"…otherwise, you will be one of those who make haste.” Here, “making haste” would mean that they were eventually to go to the earth but by eating from the forbidden tree they hastened their departure to a place where they will lose the comforts of the Garden.
This meaning of the word ¨alimeen الظالمين is supported by the next verse that says that the Shaytan “got them out from the state [of comfort] in which they had been.” Also the verse 20:117 supports this interpretation: “O Adam! this [Shaytan] is an enemy to you and your wife. So do not let him expel you from the Garden, otherwise you will be uncomfortable: in it [i.e., the Garden] you shall neither be hungry nor naked, and you shall neither be thirsty therein nor struck by the sun's rays.” In other words, here food, clothing and shelter are readily provided for you; you will lose these comforts on the earth. Here everything is provided but there you will have to work for yourselves.
Second: the word عَصَى means “disobeyed”. This does not necessarily imply sin because disobedience can be attributed to two types of commands: al- amr al-mawlawi (a legislative command) or al-amr al-irshadi (an advisory command). If a person goes against the advisory command, then he has “disobeyed” but not “sinned”. We have already explained that commands of Allah do not always have the force of obligation or prohibition. And, by keeping in mind those verses which prove the 'ismah, we have no choice but to interpret this word as “disobeyed the advisory command”.
Third: Similarly, the word غَوَى means “he erred”. But this does not necessarily mean sin. It can easily be applied to at-tarku 'l-awla which is possible for a prophet to do. At-tarku 'l-awla (ترك الأولى) means “leaving the more appropriate behaviour”. “Adam erred” would mean that even if the command of Allah did not carry the force of legislative prohibition, still Adam should have obeyed it. In disregarding the advisory command of Allah, Adam is guilty not of a sin but of not living up to the appropriate behaviour which is expected from a prophet or messenger of God.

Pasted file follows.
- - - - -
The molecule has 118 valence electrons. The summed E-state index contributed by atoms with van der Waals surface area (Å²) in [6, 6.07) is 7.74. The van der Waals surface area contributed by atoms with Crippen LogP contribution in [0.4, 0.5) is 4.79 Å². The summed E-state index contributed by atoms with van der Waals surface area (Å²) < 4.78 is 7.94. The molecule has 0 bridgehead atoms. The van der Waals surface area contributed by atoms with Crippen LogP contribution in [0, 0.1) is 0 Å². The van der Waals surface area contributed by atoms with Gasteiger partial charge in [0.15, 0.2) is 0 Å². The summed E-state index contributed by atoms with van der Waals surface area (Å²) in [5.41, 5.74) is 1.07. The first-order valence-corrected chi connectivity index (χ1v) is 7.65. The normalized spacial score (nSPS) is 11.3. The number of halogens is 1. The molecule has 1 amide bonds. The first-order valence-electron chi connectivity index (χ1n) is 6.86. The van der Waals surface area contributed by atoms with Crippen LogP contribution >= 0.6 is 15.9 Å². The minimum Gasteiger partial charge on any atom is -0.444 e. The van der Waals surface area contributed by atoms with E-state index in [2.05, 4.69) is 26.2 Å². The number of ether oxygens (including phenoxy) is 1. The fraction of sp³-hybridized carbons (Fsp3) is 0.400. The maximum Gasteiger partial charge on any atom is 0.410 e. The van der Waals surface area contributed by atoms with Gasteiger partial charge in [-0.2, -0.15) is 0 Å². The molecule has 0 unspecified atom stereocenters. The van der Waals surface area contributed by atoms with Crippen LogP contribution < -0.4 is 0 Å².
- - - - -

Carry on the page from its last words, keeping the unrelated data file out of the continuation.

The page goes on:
5. If Adam did not commit a sin, then why does Allah talk about repentance for Adam and forgiveness from Himself, and uses so strong words as
الظالمين and عصى etc?
Firstly, When a prophet like Adam commits at-tarku 'l-awla, it is quite appropriate for him to ask Allah for pardon—not necessarily for a sin but for an inappropriate behaviour. So “repenting” does not necessarily mean that Adam must have committed a sin; it is quite appropriate rather advisable even after committing at-tarku 'l-awla.
Secondly, the use of harsh words by Allah in describing the story of Adam is acceptable by keeping in mind the status of Adam. Although Adam did not commit a sin, it was improper for him to adopt an inappropriate behaviour. The people with high ranks are expected to live by the standard that is higher than that of the normal human beings. As the saying goes: the virtuous deeds of the pious are considered 'sins' by those who are nearest to God — hasanâtu 'l-abrâr sayyi'âtu 'l-muqarrabin.
- 1. See al-Munjid, the famous Arabic dictionary that gives following meanings to ad-dulm:
الجور، وضع الشيء في غير موضعه، كل ما أعجلته عن أوانه،